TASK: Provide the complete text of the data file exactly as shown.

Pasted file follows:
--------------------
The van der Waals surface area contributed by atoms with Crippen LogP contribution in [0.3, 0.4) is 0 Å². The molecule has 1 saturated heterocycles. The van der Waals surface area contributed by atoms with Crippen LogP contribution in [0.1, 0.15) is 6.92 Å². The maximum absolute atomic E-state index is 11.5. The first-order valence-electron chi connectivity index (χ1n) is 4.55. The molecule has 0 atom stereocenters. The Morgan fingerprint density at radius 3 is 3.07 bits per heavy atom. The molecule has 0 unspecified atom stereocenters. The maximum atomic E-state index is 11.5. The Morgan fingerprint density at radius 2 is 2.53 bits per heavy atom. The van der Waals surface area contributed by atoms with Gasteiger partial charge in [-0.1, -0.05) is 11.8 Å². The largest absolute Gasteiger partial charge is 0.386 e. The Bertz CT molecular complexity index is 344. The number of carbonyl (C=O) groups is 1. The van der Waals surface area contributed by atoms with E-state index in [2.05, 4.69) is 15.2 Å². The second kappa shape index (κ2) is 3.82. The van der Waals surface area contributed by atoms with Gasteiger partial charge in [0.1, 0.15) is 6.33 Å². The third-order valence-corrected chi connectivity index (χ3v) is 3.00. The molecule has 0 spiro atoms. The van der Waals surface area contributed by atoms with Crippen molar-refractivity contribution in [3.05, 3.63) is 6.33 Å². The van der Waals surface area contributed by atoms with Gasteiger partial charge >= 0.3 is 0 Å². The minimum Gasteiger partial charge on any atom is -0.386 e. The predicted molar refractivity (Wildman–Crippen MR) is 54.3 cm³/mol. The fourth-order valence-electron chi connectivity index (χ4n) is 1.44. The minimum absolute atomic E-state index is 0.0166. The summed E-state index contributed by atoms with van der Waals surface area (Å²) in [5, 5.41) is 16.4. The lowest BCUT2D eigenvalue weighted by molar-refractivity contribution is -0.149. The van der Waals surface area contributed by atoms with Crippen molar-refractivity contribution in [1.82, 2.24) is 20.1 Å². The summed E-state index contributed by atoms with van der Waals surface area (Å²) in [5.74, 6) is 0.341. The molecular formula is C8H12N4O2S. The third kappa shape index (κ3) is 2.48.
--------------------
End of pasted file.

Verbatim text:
The van der Waals surface area contributed by atoms with Crippen LogP contribution in [0.3, 0.4) is 0 Å². The molecule has 1 saturated heterocycles. The van der Waals surface area contributed by atoms with Crippen LogP contribution in [0.1, 0.15) is 6.92 Å². The maximum absolute atomic E-state index is 11.5. The first-order valence-electron chi connectivity index (χ1n) is 4.55. The molecule has 0 atom stereocenters. The Morgan fingerprint density at radius 3 is 3.07 bits per heavy atom. The molecule has 0 unspecified atom stereocenters. The maximum atomic E-state index is 11.5. The Morgan fingerprint density at radius 2 is 2.53 bits per heavy atom. The van der Waals surface area contributed by atoms with Gasteiger partial charge in [-0.1, -0.05) is 11.8 Å². The largest absolute Gasteiger partial charge is 0.386 e. The Bertz CT molecular complexity index is 344. The number of carbonyl (C=O) groups is 1. The van der Waals surface area contributed by atoms with E-state index in [2.05, 4.69) is 15.2 Å². The second kappa shape index (κ2) is 3.82. The van der Waals surface area contributed by atoms with Gasteiger partial charge in [0.1, 0.15) is 6.33 Å². The third-order valence-corrected chi connectivity index (χ3v) is 3.00. The molecule has 0 spiro atoms. The van der Waals surface area contributed by atoms with Crippen molar-refractivity contribution in [3.05, 3.63) is 6.33 Å². The van der Waals surface area contributed by atoms with Gasteiger partial charge >= 0.3 is 0 Å². The minimum Gasteiger partial charge on any atom is -0.386 e. The predicted molar refractivity (Wildman–Crippen MR) is 54.3 cm³/mol. The fourth-order valence-electron chi connectivity index (χ4n) is 1.44. The minimum absolute atomic E-state index is 0.0166. The summed E-state index contributed by atoms with van der Waals surface area (Å²) in [5, 5.41) is 16.4. The lowest BCUT2D eigenvalue weighted by molar-refractivity contribution is -0.149. The van der Waals surface area contributed by atoms with Crippen molar-refractivity contribution in [1.82, 2.24) is 20.1 Å². The summed E-state index contributed by atoms with van der Waals surface area (Å²) in [5.74, 6) is 0.341. The molecular formula is C8H12N4O2S. The third kappa shape index (κ3) is 2.48.